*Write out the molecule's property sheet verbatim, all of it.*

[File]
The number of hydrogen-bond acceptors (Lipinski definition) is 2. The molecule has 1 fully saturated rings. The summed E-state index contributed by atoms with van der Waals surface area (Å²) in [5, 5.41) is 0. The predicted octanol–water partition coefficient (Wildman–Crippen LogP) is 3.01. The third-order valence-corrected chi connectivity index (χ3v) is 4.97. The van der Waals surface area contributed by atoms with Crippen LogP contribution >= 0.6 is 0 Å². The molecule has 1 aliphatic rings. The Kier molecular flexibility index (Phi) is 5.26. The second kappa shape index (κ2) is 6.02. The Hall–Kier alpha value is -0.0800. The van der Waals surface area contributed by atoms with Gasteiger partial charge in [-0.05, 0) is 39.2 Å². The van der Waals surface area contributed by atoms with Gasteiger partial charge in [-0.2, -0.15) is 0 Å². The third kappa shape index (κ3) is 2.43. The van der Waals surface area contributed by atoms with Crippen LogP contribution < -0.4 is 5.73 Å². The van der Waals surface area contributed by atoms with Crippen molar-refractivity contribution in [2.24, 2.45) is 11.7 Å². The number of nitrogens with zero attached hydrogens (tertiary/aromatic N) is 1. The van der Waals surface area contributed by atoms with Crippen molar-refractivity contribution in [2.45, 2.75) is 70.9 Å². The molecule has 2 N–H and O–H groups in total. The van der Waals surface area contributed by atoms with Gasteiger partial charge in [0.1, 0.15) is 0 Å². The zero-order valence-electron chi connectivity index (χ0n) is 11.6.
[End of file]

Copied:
The number of hydrogen-bond acceptors (Lipinski definition) is 2. The molecule has 1 fully saturated rings. The summed E-state index contributed by atoms with van der Waals surface area (Å²) in [5, 5.41) is 0. The predicted octanol–water partition coefficient (Wildman–Crippen LogP) is 3.01. The third-order valence-corrected chi connectivity index (χ3v) is 4.97. The van der Waals surface area contributed by atoms with Crippen LogP contribution >= 0.6 is 0 Å². The molecule has 1 aliphatic rings. The Kier molecular flexibility index (Phi) is 5.26. The second kappa shape index (κ2) is 6.02. The Hall–Kier alpha value is -0.0800. The van der Waals surface area contributed by atoms with Gasteiger partial charge in [-0.05, 0) is 39.2 Å². The van der Waals surface area contributed by atoms with Gasteiger partial charge in [-0.2, -0.15) is 0 Å². The third kappa shape index (κ3) is 2.43. The van der Waals surface area contributed by atoms with Crippen LogP contribution < -0.4 is 5.73 Å². The van der Waals surface area contributed by atoms with Crippen molar-refractivity contribution in [2.24, 2.45) is 11.7 Å². The number of nitrogens with zero attached hydrogens (tertiary/aromatic N) is 1. The van der Waals surface area contributed by atoms with Crippen molar-refractivity contribution in [2.45, 2.75) is 70.9 Å². The molecule has 2 N–H and O–H groups in total. The van der Waals surface area contributed by atoms with Gasteiger partial charge in [0.1, 0.15) is 0 Å². The zero-order valence-electron chi connectivity index (χ0n) is 11.6.